The dollar has been confined to about a quarter of a yen below JPY109.85. There is a $360 mln option at JPY109.65 and an option at JPY110.00 for around $380 mln that will be cut today. In the last two sessions, the dollar found bids near JPY109.50. Similarly, it has been blocked near JPY110.10. The Australian dollar seems to build a shelf near $0.6965. However, it continues to trade heavily. A close above $0.7020 would lift the tone. The dollar rose about 0.75% against the Chinese yuan and closed the local session near CNY6.8735. It appears to be the biggest move since last October. Some observers think Chinese officials will depreciate the currency to offset the impact of the tariffs. Others see mostly normal market forces at work, weighing on the yuan in the risk-off environment (like other EM assets), a decline in interest rates, and an expected hit on the economy. We have understood Chinese officials to sanction a CNY6.70 to CNY7.0 range, but that was before the escalation of the trade conflict. A test may be required to renew official guidance.
The cross-party talks between the UK government and the Labour Party do not appear to amount to very much yet, but without a clear alternative, the talks are set to continue. A ComRes poll out over the weekend shows almost as many approve of revoking Article 50 and remaining in the EU (51%) as favor a second referendum (47% approve ar referendum between May's deal and remaining in the EU, and 50% approve a second referendum between leave and remain). May lost the Tory majority in parliament. She led the party to a drubbing of historic proportions in the recent local elections. The polls suggest the Conservative Party will suffer in the EU Parliament election to a new political party/business led by Farage. The backbenchers are increasingly restive. May to expect to meet with the 1922 Committee later in the week, which wants May to step down shortly.
Political tensions are on the rise in Italy. There has been such talk before, but it was easier to dismiss. The League, which has acted as the senior member of the coalition, is now seeing its support in the polls slip, ahead of the EU Parliament election later this month. Moreover, one of League leader Salvini's allies is caught up in a corruption scandal, and Salvini himself appears to have been caught in a power grab for shipping in Italian waters ostensibly as a way to address the refugee flow, encroaching on the mandate of a 5-Star minister. Also, the arranging of a private sector bailout of a troubled lender (Carige Bank) failed, and unless an alternative is found shortly, nationalization may be necessary, which the League is loath to do. There continue to be murmurings that Salvini may precipitate a crisis to call for elections, join forces with its old ally in Berlusconi's Forza Italia to form a new center-right government.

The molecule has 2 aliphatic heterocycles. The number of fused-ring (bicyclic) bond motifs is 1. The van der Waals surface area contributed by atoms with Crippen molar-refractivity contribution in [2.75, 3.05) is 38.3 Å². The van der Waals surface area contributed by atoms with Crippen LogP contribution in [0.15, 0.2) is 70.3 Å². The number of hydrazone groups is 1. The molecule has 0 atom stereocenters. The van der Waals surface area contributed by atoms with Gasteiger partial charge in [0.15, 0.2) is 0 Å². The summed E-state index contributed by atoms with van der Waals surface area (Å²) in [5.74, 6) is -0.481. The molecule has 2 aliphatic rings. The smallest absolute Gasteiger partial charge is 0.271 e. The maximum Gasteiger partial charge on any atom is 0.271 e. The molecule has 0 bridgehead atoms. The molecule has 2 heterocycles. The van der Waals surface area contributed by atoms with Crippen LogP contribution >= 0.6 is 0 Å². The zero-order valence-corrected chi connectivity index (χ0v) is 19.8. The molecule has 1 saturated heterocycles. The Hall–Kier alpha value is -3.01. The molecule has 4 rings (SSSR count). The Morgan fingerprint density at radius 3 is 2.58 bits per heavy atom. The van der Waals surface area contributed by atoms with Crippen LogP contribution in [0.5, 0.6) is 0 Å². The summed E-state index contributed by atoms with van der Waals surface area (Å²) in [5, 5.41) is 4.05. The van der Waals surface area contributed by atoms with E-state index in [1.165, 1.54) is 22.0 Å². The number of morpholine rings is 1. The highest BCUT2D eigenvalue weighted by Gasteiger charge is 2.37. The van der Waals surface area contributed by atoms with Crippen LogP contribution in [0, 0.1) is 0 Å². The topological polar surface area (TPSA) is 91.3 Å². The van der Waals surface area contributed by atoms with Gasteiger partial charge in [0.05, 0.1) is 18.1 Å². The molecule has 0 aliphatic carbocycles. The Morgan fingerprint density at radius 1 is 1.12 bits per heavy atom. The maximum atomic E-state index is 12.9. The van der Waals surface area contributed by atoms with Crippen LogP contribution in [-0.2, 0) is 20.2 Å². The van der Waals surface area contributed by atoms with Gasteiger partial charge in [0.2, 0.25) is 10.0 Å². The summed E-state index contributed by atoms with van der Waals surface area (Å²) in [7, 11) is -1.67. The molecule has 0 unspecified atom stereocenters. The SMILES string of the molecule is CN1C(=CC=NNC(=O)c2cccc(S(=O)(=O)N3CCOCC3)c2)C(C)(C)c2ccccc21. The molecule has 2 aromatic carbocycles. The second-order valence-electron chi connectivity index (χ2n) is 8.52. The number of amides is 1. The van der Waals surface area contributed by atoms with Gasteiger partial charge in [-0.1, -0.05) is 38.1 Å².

The euro is trading quietly within the ranges seen before the weekend. Indeed, the euro has been confined to about 10 ticks on either side of $1.1230. There is a billion euro option at $1.12 that expires today. Only a move above $1.1250-$1.1260 is meaningful. Sterling has also been confined to narrow ranges seen at the end of last week. The topside may be reinforced by the GBP600 mln option struck at $1.3040 that expires today.
The US economic calendar is light until the middle of the week when both retail sales and industrial output will be reported. As of May 9, the Atlanta Fed says the Q2 GDP is tracking 1.6%. A report over the weekend claimed that Trump's calls for the Fed to cut rates were seen in Beijing as a signal that the President is worried about the US economy. What may have been misunderstood is that Trump has wanted easier monetary policy since almost his first day in office and does not reflect a short-term economic assessment.
Canada reported spectacular employment data before the weekend. The economy, less than a tenth the size of the US, added over 100k jobs, nearly three-quarters of which were full-time positions. The participation rate increased, and unemployment fell. The hourly rate for permanent workers unexpectedly accelerated to 2.6% from 2.3%. Canada reports April CPI figures in the middle of the week. It is expected to firm slightly. The macro story and a decline in the discount of Canadian rates relative to the US should lend support to the Canadian dollar. However, the risk-off sentiment seems to be curbing the enthusiasm for the Loonie, which is the best performer within the dollar bloc. Mexico's central bank meets Thursday and is widely expected to keep the overnight rate at the lofty 8.25%. The peso is under pressure. The greenback looks poised to challenge last week's highs near MXN19.32, but the more important cap is seen by the end of March high of roughly MXN19.50.